Every year we hear her story. On December 9, 1531 Juan Diego, a simple Nahunta Indian, was hastening into town for medicine and a priest for his sick uncle. On a slope known as Tepeyac Hill he was confronted by the vision of a light filled fifteen year old young lady. Speaking to him in Nahunta, she asked that a church in her honor be built on that site.
Juan Diego got in to see the Spanish bishop, and speaking through an interpreter he conveyed the lady’s message. The bishop, perhaps to get rid of him, told him to go back and ask for a sign. When Juan again met with the lady, she told him to gather roses from the top of Tepeyac Hill. The season for roses was past, but turning, Juan saw a bush blooming gloriously, so he gathered its buds in his tilma, then hurried back to show them to the bishop.
When he unrolled his tilma the bishop and those with him saw on it the colorful image of a lady standing above a new moon, crushing a serpent under her feet. (The painting on the pancho-like garment of rough burlap does not seem to be a trick.)
Perhaps you know the story better than I do. I had always wondered what the name Guadalupe meant. One explanation I have heard is that in Nahunta it would mean “The lady who crushes the snake.” That would refer back to Chapter Three of Genesis where we read that God would put enmity between the serpent and the woman, and she would crush the serpent's head.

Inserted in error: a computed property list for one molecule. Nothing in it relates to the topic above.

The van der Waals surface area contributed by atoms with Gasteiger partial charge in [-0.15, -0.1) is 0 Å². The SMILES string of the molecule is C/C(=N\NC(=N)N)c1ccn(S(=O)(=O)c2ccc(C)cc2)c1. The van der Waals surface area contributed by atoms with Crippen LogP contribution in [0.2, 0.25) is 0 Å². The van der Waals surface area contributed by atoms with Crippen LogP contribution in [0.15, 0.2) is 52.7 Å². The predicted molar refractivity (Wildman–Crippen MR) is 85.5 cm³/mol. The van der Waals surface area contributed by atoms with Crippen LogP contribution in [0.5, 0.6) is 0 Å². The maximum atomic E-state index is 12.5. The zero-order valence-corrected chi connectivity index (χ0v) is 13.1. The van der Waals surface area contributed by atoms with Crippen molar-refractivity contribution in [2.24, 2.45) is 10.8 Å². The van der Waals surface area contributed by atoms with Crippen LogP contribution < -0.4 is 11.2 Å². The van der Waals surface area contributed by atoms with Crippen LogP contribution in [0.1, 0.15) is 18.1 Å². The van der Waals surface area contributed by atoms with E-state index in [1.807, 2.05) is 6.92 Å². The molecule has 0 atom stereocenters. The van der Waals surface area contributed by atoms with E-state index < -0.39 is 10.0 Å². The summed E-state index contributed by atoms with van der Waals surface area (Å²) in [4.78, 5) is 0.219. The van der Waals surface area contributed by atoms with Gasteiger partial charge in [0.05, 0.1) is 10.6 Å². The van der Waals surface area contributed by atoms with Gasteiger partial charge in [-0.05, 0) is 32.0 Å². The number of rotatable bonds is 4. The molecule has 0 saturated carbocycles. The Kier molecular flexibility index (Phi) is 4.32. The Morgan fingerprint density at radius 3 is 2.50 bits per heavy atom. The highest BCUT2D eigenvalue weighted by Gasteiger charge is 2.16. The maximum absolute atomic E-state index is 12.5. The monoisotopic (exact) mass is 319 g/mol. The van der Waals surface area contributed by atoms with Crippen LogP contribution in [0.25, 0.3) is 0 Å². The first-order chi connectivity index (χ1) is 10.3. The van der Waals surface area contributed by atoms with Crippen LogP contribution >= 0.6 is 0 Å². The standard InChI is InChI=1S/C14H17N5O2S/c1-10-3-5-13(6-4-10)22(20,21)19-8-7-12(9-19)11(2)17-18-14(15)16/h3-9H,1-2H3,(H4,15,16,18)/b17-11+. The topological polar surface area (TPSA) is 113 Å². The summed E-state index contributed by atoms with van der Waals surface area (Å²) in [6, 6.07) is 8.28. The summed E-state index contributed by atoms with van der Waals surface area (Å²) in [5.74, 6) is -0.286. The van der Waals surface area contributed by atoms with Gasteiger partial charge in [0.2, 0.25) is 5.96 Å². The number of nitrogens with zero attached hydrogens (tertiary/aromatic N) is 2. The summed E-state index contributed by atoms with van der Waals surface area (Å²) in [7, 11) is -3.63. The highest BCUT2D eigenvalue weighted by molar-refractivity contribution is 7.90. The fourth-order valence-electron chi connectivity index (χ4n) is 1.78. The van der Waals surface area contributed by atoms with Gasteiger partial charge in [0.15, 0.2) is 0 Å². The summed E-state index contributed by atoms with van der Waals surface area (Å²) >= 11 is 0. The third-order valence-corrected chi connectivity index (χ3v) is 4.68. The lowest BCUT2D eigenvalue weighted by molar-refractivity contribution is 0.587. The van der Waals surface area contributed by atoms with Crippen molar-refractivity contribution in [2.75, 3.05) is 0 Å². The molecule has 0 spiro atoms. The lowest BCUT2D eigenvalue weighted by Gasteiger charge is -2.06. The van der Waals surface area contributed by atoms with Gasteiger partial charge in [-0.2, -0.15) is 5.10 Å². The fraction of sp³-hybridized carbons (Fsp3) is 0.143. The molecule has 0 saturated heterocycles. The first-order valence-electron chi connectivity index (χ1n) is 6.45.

Although Pope John XXIII called Our Lady of Guadalupe the Mother of the Americas, and Pope John Paul II named her the patron saint of North and South America, we seldom hear of devotion to her outside of Mexican circles. Our gringo snobbery could even be sinful in God’s eyes. There was a bit of that two years ago when Jenny Rivera, a great Mexcan-American singer with fifteen million albums died in a plane crash. There was great mourning up and down the border, but outside of the Southwest people just asked, “Jenny who”?
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